In another bowl, using clean beaters, beat the egg whites until soft peaks form. Gradually beat in the remaining 2/3 cup of confectioner's sugar until the whites form stiff, shiny peaks. Using a large rubber spatula, stir about 1/4 of the beaten whites into the egg yolk mixture, then fold in the remainder, leaving a few wisps of white visible.
Combine the flour and salt. Sift half the flour over the eggs, and fold in; repeat with the remaining flour.
Line one of the baking sheets with a circle-marked paper. Using a small offset spatula, spread the batter, filling in the traced circle on one baking sheet (I used a heaping 1/4 cup of batter for my cakes).
Bake on the top rack for 4-5 minutes, until the cake springs back when pressed gently in the center and the edges are lightly browned. While these layers bake, repeat the process on the other baking sheet. When the first pan is done, remove it from the oven, and insert the second pan.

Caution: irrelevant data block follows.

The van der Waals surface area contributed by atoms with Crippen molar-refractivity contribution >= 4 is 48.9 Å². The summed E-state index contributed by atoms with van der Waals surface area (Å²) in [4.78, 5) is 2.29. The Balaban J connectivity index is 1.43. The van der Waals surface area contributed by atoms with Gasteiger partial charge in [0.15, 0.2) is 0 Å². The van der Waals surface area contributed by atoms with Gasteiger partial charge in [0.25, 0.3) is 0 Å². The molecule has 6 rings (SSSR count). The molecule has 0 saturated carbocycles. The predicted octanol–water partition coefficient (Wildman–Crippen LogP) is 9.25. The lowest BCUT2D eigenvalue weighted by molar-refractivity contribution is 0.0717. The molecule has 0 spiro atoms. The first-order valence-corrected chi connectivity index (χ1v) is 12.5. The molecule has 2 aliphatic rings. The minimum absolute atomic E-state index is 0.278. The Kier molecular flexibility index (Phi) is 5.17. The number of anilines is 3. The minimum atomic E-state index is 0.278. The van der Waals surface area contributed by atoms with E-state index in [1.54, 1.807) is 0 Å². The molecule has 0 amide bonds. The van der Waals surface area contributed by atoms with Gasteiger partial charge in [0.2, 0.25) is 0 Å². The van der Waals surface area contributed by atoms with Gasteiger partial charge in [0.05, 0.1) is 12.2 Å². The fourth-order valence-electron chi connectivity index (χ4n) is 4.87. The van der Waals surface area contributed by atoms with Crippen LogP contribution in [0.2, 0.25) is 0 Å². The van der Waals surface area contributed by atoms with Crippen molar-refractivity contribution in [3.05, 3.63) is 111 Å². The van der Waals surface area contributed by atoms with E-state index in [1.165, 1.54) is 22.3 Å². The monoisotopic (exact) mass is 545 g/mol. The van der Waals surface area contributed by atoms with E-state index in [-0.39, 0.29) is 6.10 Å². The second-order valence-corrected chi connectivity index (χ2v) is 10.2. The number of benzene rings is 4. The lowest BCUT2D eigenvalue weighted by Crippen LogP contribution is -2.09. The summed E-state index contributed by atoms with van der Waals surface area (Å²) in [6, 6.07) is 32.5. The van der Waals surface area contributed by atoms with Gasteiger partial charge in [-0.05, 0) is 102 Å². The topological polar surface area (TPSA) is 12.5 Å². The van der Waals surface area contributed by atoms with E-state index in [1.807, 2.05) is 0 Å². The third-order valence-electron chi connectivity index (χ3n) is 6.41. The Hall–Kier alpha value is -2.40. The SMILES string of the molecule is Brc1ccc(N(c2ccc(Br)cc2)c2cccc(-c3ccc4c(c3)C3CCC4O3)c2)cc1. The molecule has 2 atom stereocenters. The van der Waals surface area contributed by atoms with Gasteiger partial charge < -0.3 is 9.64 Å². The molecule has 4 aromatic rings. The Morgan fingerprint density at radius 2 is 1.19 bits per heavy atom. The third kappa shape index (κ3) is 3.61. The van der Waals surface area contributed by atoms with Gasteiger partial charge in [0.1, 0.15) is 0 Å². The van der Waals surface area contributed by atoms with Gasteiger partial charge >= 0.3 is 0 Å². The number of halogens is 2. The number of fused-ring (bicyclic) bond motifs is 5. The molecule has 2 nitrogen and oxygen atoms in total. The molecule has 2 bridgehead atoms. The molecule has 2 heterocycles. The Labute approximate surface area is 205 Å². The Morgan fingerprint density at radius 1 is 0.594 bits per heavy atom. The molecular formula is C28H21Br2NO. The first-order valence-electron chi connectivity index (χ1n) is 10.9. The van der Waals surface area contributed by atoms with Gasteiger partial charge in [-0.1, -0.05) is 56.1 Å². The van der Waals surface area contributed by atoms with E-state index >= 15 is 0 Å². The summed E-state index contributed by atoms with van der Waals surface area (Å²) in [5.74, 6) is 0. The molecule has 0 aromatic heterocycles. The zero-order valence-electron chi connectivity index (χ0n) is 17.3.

Invert the first cake onto a flat surface and carefully peel off the paper. Slide the cake layer back onto the paper and let stand until cool.
Rinse the baking sheet under cold running water to cool, and dry it before lining with another parchment. Continue with the remaining papers and batter to make a total of six layers (Since I was doing two small cakes, I had 12 layers total).
Completely cool the layers. Trim each cake layer into a neat round of the size you need (or your desired shape). I found it easiest to use a buttered pizza cutter.
Note: The sponge layers can be prepared in advance. I layered mine with plastic wrap, wrapped them tightly, and stored them in the fridge overnight.
4 large eggs, at room temperature
1 cup caster sugar (very fine sugar)
4 oz Scharffen-Berger dark chocolate, finely chopped
2 sticks plus 2 tablespoons unsalted butter, at room temperature
Fill a large saucepan (that your mixer bowl will fit in -- think double boiler) with an inch or so of water and bring it to a boil.
Meanwhile, whisk the eggs with the sugar until pale and thickened, about five minutes.